The Republican proposal, expected to face votes this week in the House, would cut $60-billion governmentwide from fiscal-2010 levels. That proposed one-year cut includes $1.63-billion, or nearly 5.4 percent, from the National Institutes of Health, and $359.5-million, or 5.2 percent, from the National Science Foundation, according to the Association of American Universities.

The House committee’s proposed numbers would cut even deeper, and thus fall even farther from Mr. Obama’s goals, if applied now, with the 2011 fiscal year already more than one-third complete. 

 

One difficulty in countering calls to cut university research is that it’s not always very easy to explain ‘connection between complicated research projects and the wide benefits they may provide to society.’ As James D. Savage, a professor of politics at the University of Virginia says, it is even harder to do so when ‘”when lawmakers such as Mr. [Eric I.] Cantor [the new majority leader in the House of Representatives and a Republican from Virgnia] compound the confusion by ridiculing “funny-sounding science projects.”‘

Indeed, data from the NSF reveals that funding for research and development on university campuses has fallen below inflation since the 2005 fiscal year, except for funds provided from the 2009 stimulus bill, which provided a one-time sum of $21.5-billion for research.

Obama has defended the increases in educational and research funding by arguing that we need to spend on these areas now to keep the US competitive in technology, innovation, and education with the rest of the world. With US students already lagging behind those in other nations including China, can we really afford not to put more resources in educating today’s students and funding research?



Previous Care2 coverage

President Obama: It’s Time for “Adult Conversation”

GOP Proposes Severe Cuts to Education—and Special Education—Budgets

Obama’s Proposed Budget ‘Cuts What We Can’t afford to Pay For What We Cannot Do Without’

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220 comments

+ add your own
1:53PM PST on Mar 11, 2011

So gratifying to have a president look long-range, to the future, instead of trying to go back to the good old days (I talking to you, repubs!)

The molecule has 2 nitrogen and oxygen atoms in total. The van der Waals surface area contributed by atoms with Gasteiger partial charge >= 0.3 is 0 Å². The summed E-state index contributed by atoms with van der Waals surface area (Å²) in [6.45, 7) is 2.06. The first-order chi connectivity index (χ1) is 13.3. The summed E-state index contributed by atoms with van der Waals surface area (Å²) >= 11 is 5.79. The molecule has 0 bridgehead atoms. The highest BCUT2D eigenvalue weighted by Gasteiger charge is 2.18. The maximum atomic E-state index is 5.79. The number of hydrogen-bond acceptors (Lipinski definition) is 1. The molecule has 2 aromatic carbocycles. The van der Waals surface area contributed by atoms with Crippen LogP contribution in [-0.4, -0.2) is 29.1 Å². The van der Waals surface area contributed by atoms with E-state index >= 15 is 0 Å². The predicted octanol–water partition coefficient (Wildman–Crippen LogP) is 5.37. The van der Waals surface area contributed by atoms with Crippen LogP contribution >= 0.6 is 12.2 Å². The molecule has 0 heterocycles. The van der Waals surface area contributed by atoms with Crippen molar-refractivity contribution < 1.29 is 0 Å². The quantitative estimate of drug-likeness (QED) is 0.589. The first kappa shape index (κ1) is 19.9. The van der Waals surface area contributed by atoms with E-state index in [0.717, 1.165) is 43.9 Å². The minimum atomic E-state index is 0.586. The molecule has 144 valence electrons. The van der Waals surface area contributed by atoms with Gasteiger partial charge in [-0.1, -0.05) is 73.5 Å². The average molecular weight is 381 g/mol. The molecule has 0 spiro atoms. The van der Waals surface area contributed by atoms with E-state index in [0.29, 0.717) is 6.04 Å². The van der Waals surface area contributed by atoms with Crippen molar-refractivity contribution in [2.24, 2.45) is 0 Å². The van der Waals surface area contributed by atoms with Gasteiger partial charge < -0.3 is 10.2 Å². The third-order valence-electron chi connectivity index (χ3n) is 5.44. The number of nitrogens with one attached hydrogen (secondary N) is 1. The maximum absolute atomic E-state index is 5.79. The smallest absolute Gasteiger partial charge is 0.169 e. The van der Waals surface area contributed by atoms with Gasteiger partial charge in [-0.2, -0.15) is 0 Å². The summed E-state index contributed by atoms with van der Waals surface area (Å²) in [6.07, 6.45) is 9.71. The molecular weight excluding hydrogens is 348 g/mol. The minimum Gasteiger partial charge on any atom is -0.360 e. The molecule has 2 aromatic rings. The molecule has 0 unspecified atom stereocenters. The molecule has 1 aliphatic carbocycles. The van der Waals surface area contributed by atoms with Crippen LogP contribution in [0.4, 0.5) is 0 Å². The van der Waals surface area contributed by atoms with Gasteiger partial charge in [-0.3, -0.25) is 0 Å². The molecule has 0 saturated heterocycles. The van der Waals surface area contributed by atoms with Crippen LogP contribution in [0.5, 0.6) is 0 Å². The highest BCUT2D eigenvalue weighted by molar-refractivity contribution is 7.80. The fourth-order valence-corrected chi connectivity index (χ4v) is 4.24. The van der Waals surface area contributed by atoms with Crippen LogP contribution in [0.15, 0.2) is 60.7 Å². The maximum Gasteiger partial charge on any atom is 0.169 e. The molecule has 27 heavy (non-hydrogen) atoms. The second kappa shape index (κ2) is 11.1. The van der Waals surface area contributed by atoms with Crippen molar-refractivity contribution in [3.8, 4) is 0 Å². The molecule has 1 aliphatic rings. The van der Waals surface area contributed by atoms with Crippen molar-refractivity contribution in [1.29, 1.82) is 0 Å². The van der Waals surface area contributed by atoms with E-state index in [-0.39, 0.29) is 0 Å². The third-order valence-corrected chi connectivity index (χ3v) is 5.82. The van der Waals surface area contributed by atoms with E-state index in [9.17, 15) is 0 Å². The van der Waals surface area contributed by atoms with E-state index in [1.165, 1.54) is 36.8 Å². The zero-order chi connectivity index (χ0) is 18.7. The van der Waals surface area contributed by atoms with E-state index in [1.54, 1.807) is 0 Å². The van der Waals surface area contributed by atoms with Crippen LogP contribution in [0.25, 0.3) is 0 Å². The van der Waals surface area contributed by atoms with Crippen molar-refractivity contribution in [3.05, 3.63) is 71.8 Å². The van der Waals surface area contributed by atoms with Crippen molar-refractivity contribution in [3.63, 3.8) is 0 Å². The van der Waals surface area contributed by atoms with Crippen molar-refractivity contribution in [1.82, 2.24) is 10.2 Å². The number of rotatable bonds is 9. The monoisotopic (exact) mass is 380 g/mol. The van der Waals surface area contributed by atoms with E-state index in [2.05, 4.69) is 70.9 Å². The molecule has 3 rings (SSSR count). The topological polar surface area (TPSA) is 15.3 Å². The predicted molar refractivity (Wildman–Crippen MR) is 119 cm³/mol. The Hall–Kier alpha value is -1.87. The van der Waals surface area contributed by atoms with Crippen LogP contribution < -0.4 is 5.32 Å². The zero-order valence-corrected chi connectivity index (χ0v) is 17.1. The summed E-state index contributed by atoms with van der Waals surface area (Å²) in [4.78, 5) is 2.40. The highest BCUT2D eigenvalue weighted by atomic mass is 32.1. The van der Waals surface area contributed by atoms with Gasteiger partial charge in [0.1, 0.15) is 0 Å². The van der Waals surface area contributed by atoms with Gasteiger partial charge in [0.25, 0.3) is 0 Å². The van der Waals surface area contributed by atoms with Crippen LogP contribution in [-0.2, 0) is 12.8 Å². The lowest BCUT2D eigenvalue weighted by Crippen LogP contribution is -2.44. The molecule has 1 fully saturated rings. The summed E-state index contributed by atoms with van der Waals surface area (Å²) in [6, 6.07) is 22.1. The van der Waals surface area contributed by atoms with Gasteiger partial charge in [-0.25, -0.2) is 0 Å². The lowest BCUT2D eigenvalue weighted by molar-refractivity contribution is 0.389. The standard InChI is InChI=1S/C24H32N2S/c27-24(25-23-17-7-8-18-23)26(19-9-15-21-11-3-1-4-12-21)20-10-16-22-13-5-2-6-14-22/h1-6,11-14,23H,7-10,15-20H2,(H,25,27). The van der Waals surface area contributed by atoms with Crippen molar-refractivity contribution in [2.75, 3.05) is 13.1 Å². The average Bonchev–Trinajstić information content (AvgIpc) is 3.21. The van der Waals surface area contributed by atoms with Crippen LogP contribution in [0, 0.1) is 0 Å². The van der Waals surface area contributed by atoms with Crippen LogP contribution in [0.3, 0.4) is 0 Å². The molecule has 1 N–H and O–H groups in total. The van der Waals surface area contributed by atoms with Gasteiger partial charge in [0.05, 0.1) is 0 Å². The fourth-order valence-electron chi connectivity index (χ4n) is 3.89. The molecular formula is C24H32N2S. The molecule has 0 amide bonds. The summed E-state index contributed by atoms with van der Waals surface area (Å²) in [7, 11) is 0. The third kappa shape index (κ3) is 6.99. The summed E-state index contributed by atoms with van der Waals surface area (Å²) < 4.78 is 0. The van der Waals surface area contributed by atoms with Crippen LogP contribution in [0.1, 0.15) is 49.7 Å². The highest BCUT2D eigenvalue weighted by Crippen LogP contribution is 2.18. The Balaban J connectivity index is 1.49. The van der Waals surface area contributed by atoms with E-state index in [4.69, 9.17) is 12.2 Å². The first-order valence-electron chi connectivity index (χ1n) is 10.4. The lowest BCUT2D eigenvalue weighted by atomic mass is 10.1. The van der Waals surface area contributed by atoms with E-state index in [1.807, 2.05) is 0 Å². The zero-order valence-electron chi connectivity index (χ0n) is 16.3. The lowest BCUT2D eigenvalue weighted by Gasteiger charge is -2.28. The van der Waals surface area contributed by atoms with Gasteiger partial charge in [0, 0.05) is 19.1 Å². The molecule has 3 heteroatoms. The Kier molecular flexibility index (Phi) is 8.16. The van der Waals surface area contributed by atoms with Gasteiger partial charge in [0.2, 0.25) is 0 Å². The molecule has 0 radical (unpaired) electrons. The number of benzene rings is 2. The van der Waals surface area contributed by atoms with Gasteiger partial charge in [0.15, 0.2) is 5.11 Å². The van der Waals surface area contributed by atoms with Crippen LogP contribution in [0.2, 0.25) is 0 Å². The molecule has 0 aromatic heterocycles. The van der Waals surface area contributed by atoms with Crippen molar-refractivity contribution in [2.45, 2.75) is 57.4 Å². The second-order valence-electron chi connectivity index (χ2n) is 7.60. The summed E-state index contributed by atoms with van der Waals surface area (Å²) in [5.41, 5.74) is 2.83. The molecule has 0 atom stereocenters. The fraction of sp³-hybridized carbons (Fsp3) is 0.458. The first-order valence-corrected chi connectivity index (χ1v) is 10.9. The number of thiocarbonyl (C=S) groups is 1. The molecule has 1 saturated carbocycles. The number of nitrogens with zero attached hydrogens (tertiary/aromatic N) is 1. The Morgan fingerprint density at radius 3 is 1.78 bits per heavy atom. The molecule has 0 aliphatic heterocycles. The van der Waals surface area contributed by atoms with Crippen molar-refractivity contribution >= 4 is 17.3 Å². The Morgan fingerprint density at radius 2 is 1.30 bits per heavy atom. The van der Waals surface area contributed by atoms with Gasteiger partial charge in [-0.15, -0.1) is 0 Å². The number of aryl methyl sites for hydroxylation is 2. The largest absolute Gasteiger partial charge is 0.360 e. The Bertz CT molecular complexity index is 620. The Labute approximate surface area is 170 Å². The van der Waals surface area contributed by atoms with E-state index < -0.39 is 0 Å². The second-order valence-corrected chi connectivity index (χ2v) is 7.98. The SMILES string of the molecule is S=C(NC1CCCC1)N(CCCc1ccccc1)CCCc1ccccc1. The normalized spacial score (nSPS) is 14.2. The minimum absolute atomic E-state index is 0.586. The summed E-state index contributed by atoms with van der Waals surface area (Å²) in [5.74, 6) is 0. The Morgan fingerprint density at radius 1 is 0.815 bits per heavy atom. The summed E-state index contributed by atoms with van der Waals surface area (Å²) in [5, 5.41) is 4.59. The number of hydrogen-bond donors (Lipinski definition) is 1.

11:59PM PST on Mar 4, 2011

thank for the info

11:56AM PST on Mar 4, 2011

Who was it that said: "If you think education is expensive, try ignorance!"? Whoever it was, they were correct. An educated populace is a national treasure. Let's not cut education funding too much; I like my American standard of living. Or at least I did before the GOP & Tea Party right-wingers got a hold of it.

9:45AM PST on Mar 4, 2011

This was very insightful, thank you.

2:14AM PST on Mar 1, 2011

I do not begrudge anyone education. I do not understand why it is so difficult for our people (and believe me, I believe one day, we will be of one people) to gain access to financial aide to better ourselves. I honestly believe we could and should be a compassionate country once again ((if we ever were) if our people would get their heads out of the repubs buts and start thinking for themselves. Are we becoming a nation of selfish individuals? That is a scary thought!

Also, I do not believe Reagan was so great ( he started deregulation - S&Ls - removed the solar panels from the WH, negotiated with terrorist to win the election over Jimmy Carter- the so called great communicator was not a very honest man).

Don't get me started on gw bush, the biggest moron of all. What I don't get is how bush made sure his "base" was "taken care of" but the Democrats appear to cater to the right-wing nuts rather than the base that elected them: OBAMA, what is the deal????

12:55AM PST on Feb 27, 2011

noted

7:51AM PST on Feb 26, 2011

Thanks for the article.

11:05PM PST on Feb 20, 2011

Thank you

10:35PM PST on Feb 20, 2011

thank you

9:48PM PST on Feb 20, 2011

Cut the military budget down to a fraction of what it is.

And along with that there are tons of cuts we should do.

One (of countless) that comes to mind that if done would be a much benefit for a number of reasons and which when added to all the other obvious ones would be a HUGE amount of money is in only 9 months Congress spent $604,000 on bottled water.

That is criminal, or at least should be.

Look at this type of thing and try to tell me we actually need to cut ANYTHING important.

We don't, we need to make sure our employees (Congress for example) quit wasting money and/or quit giving it to companies they are connected with.

Go to this site and look at what these people are doing while at the same time saying we have no money and must cut things like education:
http://www.aolnews.com/2010/07/21/congress-food-tab-604-000-for-bottled-water-152-at-quiznos/

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Kristina Chew Kristina Chew teaches ancient Greek, Latin and Classics at Saint Peter's University in New Jersey.... more